As a kid my only exposure to natural remedies included consuming Bhaskar Lavan Churna, which used to be stocked by my Nanaji, behind his bed pillow. And we cousins would everyday eat a pinch or more of this churna post lunch, during our summer holidays.
We used to love sprinkling the churna on our guava pieces post lunch. And occasionally, since I loved the salty, spicy, sourness of its taste, I would ask my Nanaji for an extra helping.
Eventually as we grew up, the convenience of the packed form of Hajmola, attracted my Nanaji more, and he switched to the Hajmola tablets. As for me, that Hajmola bottle was like a magical candy land. I would to consume the Hajmolas like candy from my Nanajis stock, just like current day kids likely do with their chocolates and candies.
My other venture into Ayurveda as a kid, was the consumption of Kalmegh as a general tonic for health, promoted by my dad. But its use only lasted for a few months, since the bitter after taste of Kalmegh was as dark as its name, and too much to stomach for us.
US Pharmacy Journey
As a Pharmacist in US in my twenties, where medications of any form are consumed like candy by the patients there, I saw the patients living in an endless cycle of monthly medications, seasonal medications and regular addictions as well.
The elderly patients’ monthly medications for their different disease states were understandable, and as was the medications picked up by parents or caregivers for the occasional flu and other seasonal diseases.
But what affected me the most as a pharmacist, and also wore down my spirit a bit, was the increasing prescribing by certain unethical prescribers and the resultant addictive consumption of prescription pain medications.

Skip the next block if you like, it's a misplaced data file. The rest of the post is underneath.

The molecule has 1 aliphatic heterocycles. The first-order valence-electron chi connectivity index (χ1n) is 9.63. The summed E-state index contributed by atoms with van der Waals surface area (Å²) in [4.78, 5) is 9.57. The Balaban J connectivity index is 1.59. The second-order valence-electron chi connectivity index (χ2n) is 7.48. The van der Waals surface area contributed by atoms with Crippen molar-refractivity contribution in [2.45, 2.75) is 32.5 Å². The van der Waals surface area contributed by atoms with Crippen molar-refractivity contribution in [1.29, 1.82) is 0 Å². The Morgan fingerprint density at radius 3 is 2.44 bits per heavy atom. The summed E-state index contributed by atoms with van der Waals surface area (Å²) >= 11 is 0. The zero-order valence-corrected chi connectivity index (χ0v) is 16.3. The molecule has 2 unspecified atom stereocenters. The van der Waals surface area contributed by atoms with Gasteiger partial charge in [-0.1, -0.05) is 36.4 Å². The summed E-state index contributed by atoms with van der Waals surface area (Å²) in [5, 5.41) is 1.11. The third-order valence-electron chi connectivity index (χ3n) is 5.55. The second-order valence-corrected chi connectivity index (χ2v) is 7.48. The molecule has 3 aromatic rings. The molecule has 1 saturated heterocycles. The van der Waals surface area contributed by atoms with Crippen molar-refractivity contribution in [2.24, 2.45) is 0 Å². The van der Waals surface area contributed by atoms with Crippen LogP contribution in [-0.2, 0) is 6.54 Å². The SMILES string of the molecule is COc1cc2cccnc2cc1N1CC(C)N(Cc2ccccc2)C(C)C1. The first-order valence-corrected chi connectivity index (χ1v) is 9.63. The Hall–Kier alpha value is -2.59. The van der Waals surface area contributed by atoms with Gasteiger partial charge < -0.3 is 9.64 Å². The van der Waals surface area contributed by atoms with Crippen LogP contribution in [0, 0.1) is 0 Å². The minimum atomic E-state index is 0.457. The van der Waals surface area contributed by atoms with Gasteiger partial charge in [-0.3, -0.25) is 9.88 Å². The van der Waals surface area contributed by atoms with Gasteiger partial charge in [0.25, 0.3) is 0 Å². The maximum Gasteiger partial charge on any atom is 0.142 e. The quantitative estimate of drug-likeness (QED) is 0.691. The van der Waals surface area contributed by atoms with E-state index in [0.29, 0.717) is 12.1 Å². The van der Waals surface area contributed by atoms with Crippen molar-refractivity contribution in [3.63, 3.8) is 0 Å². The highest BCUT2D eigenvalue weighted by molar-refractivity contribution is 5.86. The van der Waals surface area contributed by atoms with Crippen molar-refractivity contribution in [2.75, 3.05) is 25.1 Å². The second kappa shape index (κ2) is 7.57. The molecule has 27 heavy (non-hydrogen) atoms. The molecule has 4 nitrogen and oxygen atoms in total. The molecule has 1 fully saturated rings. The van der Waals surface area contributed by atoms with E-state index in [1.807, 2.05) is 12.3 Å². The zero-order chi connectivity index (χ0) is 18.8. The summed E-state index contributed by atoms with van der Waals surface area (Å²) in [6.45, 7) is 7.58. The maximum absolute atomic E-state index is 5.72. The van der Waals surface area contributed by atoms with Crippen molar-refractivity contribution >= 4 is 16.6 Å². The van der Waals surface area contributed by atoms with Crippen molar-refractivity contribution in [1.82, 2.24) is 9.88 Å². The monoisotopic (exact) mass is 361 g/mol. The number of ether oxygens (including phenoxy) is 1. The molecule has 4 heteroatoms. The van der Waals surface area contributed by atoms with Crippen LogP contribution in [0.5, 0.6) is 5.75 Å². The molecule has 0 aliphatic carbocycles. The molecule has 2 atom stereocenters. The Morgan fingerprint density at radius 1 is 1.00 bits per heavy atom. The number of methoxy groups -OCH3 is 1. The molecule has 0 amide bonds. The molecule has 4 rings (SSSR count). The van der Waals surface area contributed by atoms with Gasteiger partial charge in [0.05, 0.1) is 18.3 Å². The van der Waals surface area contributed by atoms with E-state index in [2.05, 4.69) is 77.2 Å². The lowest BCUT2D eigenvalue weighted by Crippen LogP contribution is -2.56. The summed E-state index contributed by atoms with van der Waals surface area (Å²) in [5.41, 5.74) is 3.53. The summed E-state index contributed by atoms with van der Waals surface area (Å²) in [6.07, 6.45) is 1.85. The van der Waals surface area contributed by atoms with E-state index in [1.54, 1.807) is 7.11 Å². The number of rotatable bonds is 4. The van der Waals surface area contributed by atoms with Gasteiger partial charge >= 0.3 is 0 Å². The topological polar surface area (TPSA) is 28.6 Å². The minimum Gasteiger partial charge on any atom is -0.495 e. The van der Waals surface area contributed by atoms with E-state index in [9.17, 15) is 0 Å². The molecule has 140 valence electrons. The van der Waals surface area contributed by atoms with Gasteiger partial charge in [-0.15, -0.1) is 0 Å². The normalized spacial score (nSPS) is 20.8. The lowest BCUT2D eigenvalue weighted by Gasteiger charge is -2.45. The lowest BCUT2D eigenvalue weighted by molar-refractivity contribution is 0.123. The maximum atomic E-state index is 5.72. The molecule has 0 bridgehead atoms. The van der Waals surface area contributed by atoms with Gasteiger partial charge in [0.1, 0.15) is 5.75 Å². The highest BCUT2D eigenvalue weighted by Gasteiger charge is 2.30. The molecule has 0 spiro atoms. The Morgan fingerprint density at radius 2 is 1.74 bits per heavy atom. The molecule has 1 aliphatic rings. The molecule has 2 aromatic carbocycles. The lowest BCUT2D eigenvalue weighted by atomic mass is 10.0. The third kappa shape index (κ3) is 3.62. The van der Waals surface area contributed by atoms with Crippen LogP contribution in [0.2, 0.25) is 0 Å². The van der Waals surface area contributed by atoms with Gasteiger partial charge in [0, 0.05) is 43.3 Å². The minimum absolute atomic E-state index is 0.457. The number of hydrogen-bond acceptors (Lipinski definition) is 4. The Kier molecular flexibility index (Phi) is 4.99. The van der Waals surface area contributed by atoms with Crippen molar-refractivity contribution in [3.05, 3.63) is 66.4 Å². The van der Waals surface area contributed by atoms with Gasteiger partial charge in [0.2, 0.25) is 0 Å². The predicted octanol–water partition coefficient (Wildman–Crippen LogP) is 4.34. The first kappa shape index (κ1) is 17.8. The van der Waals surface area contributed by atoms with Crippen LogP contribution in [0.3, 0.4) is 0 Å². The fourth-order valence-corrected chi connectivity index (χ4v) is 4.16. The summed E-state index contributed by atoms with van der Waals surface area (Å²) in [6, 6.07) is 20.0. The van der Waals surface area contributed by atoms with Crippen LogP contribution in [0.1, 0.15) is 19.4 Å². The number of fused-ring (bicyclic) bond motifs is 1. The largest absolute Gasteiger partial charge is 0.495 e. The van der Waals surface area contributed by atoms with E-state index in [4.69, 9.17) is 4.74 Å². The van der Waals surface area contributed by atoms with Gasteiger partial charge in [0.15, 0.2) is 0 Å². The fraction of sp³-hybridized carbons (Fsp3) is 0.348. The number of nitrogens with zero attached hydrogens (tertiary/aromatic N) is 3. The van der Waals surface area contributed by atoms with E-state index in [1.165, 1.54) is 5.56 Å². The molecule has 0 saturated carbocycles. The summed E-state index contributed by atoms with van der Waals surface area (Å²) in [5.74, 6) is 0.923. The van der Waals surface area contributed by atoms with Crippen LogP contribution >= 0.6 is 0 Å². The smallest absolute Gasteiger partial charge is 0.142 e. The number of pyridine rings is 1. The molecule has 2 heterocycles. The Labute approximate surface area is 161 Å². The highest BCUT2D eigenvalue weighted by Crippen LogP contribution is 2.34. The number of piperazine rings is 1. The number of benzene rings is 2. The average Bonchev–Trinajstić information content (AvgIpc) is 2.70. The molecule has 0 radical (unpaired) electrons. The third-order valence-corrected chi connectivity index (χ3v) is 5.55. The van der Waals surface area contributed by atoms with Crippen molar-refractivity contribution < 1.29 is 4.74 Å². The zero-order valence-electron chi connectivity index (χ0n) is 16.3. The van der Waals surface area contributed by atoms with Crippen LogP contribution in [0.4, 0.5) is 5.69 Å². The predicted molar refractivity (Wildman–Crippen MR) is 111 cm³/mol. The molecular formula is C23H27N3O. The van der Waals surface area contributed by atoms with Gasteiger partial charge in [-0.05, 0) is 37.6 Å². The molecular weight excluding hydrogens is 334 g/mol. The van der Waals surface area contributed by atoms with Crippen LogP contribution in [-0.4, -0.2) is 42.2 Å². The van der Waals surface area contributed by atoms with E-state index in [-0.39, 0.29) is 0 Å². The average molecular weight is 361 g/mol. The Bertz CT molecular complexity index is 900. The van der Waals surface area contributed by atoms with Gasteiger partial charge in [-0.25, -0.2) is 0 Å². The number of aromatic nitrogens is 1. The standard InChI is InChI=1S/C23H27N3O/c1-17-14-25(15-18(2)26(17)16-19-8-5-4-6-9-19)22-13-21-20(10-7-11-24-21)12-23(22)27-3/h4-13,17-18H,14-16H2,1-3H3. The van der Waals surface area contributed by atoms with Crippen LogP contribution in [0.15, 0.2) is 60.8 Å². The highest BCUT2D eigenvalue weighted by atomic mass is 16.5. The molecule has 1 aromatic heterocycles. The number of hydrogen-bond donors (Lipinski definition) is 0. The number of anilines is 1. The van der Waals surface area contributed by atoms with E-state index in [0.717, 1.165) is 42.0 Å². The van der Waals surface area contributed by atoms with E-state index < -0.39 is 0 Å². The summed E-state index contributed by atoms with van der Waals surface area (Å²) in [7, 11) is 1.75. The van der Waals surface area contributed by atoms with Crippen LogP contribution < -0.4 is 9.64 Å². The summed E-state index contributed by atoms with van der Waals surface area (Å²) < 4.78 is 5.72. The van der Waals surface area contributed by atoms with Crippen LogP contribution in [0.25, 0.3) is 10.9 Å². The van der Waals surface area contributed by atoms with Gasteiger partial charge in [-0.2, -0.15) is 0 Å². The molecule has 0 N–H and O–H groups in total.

There were some patients and doctors who used and prescribed pain medications discretely. But a significantly large number of patients either coerced, conned or abused the prescription laws to get significantly large amounts of certain pain medications, either for their own use, or for diversion to sell to other addicted patients.
This addiction to pain medications, instilled a deep wariness in my heart towards pain medications.
Another thing that bothered me immensely about the US healthcare was the inner emotional pain of the patients and the huge prescribing and consumption of anti-depressants. Many patients kept increasing their anti-depression medicine count and went from taking one medication regularly to three or more medications for their depression, but with no hope in sight to ending their pain and emotional misery.
A Patient’s Journey
Until my late twenties I was a healthy person, though a bit overweight, but I hardly ever fell sick and could function quite well in college and university with late night movie watching with friends and last minute studying for exams and assignments.
But in my thirties, my poor lifestyle of the twenties caught up, and as did the heartbreak of seeing sick patients regularly with either no one in their life to care for them, and also seeing patients seeking medicine and pharmacy staff as a substitute for company, companionship and human contact. All these things combined finally took a toll on my health.
It wasn’t just the destitute depression, addiction and isolated lives of the patients, but also the studying for additional university degrees while also working, and the personal life challenges that led to my falling sick with the flu regularly.
This happened despite going to the gym almost daily, taking regular annual flu shots, and being relatively fit weight wise.
In fact after a few years, when I had stopped working as a pharmacist while studying full time as a University student, my health worsened, and this time I had no patients or overworked study and work life to blame.
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